Sometimes you just have to grab life by the horns.
Danville’s Tyler Simas, a steer wrestler, is literally doing such, qualifying for the National High School Finals Rodeo in Lincoln, Nebraska, July 18-24.
The recent Danville graduate and football player captured first at the state finals in Wellsboro in May to qualify for the nationally televised event. He finished runner-up in the steer wrestling standings by 28 points (68-40).
Simas has been involved with rodeos all of his life, so it’s only natural that he’s more giddy than nervous to show what he can do.
“I’m pretty excited for this, having a couple of friends traveling along together,” Simas said. “It’ll be a good trip, I’ll get to meet some new people and have fun. … Everything will play out the way it should and I’m excited to represent Pennsylvania and perform in front of that many people.”
Records dating back to 1949 show that nobody from the state has won the national championship in steer wrestling.
The previous two national events have broken records in the number of contestants and spectators. Simas is unsure of how many people are expected to attend this year, but noted, “It’ll be bigger than any football game I’ve ever been part of.”
Simas is working full-time at a rodeo in Lancaster, New York. When he isn’t on the clock, he’s using the resources available to him to fine-tune his craft for the ever-growing number of fans
Simas expects he will compete in two professional rodeos prior to making the trip to the high school nationals.
Simas’ task is anything but easy.
While riding a horse up to 30 mph, he has to catch up to a bull that is going just as fast and has been given a head start. The bull is kept running in a straight line by a hazer. Simas then has to get off the side of the horse and grab the steer’s right horn before going for the left horn.
Once the horse and Simas’s feet get ahead of him and the bull, he lets go of the stallion entirely. With his 6-foot, 3-inch, 240-pound frame, he then has to get the bull onto the ground, having all four of its feet to one side for the time to stop.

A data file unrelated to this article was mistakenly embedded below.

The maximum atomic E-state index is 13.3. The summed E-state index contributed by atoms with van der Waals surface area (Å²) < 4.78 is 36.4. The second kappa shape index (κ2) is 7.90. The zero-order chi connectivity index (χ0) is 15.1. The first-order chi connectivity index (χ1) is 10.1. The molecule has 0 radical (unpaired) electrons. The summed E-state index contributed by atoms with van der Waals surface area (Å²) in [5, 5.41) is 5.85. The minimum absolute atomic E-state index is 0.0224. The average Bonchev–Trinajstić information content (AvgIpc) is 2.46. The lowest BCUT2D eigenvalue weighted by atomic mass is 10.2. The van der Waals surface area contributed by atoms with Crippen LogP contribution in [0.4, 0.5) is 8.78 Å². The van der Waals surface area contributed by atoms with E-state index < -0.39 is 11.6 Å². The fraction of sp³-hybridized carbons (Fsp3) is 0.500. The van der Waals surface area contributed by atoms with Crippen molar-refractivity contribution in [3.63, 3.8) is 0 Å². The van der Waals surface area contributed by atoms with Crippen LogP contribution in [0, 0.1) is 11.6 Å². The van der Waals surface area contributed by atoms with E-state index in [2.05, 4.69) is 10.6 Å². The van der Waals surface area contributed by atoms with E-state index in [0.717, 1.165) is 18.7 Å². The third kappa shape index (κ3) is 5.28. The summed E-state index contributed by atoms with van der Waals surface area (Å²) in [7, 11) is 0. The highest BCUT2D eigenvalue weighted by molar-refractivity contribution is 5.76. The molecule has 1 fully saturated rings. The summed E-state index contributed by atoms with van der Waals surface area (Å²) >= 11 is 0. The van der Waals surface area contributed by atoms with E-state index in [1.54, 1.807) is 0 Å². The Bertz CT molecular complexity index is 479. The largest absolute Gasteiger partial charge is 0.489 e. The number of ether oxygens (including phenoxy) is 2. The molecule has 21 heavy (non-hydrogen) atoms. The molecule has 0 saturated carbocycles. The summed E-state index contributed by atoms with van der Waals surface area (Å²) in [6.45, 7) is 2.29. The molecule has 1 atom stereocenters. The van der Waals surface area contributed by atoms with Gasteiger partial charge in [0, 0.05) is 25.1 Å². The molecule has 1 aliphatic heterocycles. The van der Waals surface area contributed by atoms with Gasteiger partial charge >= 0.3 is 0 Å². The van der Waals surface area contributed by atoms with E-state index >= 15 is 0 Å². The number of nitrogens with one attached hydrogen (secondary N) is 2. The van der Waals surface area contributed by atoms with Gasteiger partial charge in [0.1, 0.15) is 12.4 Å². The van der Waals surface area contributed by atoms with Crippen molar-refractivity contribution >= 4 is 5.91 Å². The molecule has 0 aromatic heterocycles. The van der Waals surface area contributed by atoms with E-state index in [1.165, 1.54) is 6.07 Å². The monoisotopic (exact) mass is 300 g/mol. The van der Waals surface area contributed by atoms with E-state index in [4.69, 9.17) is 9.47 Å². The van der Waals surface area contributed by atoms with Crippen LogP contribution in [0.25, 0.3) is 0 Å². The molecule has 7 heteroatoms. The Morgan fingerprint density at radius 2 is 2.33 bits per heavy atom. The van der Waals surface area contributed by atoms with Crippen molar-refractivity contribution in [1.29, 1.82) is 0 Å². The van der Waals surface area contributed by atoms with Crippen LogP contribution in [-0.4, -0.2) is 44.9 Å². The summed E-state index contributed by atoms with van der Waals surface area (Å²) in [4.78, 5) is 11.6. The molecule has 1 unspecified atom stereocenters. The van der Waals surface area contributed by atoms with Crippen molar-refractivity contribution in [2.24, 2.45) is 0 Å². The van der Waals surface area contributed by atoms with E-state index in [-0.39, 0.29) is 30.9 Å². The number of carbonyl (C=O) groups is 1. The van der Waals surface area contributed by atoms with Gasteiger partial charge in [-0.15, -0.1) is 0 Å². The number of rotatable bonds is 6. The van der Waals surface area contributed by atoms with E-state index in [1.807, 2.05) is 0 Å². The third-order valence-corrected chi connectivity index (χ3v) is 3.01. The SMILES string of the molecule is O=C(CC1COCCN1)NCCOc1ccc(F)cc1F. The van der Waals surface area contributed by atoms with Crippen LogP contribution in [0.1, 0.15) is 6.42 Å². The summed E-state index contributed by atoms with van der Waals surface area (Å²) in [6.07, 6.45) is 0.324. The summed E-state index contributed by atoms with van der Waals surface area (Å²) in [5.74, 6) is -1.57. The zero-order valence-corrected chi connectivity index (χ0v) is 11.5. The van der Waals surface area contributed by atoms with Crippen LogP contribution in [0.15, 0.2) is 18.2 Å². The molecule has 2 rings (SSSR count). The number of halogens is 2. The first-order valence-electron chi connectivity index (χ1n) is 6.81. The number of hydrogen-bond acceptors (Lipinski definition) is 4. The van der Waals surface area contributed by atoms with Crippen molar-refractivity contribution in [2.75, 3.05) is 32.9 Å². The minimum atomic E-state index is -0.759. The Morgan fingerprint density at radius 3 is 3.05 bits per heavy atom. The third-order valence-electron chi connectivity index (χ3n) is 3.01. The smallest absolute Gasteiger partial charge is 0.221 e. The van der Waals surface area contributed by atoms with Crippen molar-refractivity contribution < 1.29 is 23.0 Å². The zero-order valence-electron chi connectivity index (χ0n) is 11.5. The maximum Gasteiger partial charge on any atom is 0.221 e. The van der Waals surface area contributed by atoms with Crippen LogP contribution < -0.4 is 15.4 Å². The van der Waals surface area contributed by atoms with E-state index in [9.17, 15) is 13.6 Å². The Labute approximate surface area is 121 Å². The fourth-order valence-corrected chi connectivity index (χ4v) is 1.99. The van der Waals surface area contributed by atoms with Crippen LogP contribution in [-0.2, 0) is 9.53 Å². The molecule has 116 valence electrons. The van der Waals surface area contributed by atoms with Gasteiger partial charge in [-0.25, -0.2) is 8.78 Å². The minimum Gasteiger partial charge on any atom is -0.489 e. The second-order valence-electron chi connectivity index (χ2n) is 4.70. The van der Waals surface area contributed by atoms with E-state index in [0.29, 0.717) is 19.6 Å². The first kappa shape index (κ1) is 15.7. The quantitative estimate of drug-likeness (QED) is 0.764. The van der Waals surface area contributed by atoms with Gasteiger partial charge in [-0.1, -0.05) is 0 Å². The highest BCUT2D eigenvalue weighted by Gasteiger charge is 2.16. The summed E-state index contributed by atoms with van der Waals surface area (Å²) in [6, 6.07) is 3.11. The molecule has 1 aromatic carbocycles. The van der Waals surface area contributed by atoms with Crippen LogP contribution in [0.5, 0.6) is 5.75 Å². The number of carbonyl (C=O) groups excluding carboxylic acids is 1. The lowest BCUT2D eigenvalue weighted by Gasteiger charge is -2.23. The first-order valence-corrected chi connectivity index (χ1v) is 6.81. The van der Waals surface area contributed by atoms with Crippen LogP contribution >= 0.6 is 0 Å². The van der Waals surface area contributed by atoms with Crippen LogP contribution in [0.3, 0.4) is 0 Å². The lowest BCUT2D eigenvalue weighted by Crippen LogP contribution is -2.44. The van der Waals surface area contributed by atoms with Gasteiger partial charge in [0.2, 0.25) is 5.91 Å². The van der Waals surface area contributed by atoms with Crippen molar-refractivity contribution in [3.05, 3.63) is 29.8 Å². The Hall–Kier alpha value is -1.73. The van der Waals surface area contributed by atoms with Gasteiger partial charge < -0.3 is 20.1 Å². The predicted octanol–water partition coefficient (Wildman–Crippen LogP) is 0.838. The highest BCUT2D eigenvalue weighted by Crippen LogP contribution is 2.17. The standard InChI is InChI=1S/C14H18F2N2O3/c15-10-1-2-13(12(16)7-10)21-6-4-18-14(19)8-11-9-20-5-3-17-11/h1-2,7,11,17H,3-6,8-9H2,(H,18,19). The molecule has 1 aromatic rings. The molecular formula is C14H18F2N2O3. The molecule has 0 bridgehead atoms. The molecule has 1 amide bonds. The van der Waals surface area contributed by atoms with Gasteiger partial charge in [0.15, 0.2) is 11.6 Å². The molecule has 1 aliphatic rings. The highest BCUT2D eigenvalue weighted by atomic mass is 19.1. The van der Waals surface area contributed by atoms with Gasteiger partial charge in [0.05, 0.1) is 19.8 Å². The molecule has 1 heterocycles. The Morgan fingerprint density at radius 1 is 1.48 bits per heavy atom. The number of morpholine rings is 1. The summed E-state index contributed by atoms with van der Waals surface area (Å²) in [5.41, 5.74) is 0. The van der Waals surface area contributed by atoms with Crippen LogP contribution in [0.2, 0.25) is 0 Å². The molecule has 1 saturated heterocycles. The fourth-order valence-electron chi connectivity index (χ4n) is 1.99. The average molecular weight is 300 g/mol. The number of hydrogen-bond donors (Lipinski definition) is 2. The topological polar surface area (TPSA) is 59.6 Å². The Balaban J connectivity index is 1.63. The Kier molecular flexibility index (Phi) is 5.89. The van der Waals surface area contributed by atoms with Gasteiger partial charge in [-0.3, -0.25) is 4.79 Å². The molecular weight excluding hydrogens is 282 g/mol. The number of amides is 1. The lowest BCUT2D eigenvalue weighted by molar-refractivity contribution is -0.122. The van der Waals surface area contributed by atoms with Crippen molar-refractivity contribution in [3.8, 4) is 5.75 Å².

Simas says his body structure certainly helps during the high-risk injury sport.
“I see people that practice and are really thin and struggle,” he said. “They have to be perfect and aren’t able to make mistakes. I have a little more reach and can maybe get away with something going a little wrong.
“I’m still trying to do everything fundamentally and not cheat the steers, but my size definitely helps.”
A defensive lineman for the Ironmen for four years, Simas says tackling a bull takes far more precision than taking down another football player.
“The steer knows what to expect and it can prove to be costly if you make one mistake,” he said. “It is like football, though, in that when I see others do well, it pumps me up a lot.”
Getting to this point has been a lifetime in the making.
Simas grew up at the rodeo, saying it was his family’s source of income. His father, Greg, is a rodeo announcer and is often traveling all over the country for the gig. His mom, Jen, is a nurse but has always competed at rodeos. She also trains and sells horses.
But over time, Tyler fell in love with football and began taking the sport more seriously. That meant having to cut practicing and performing for rodeos from his daily life for a while. That is, until he attended a clinic in McVeytown, bringing back his strong interest in rodeo.
“From there, I went to clinics and rodeos on the weekends,” Simas said. “I traveled to states like Florida and Texas, getting better. When I came back for the state rodeo, I wound up finishing first.”
Football might have gotten in the way of him attending competitive rodeo events. Simas estimates he attended 14 of the 30 qualifying state rodeos, hurting his cumulative scoring. That didn’t matter, however, because he still got to put some time into both sports, often practicing rodeo during football season.
“It could have gone a little different, but I think I accomplished what I wanted in half the events as everyone else to qualify for nationals,” Simas said. “... When I was playing football, some of my buddies owned steers so I’d go over there a lot of the time.”
With the national competition in his sights and recently obtaining a professional rodeo card, Simas hasn’t lost focus on football either. He plans to attend Northeastern Oklahoma A&M, majoring in animal science while playing on the gridiron for the Golden Norse.
“If I could do both [while living in Oklahoma], I would,” Simas said. “I could always rodeo in life, but football is right now.”
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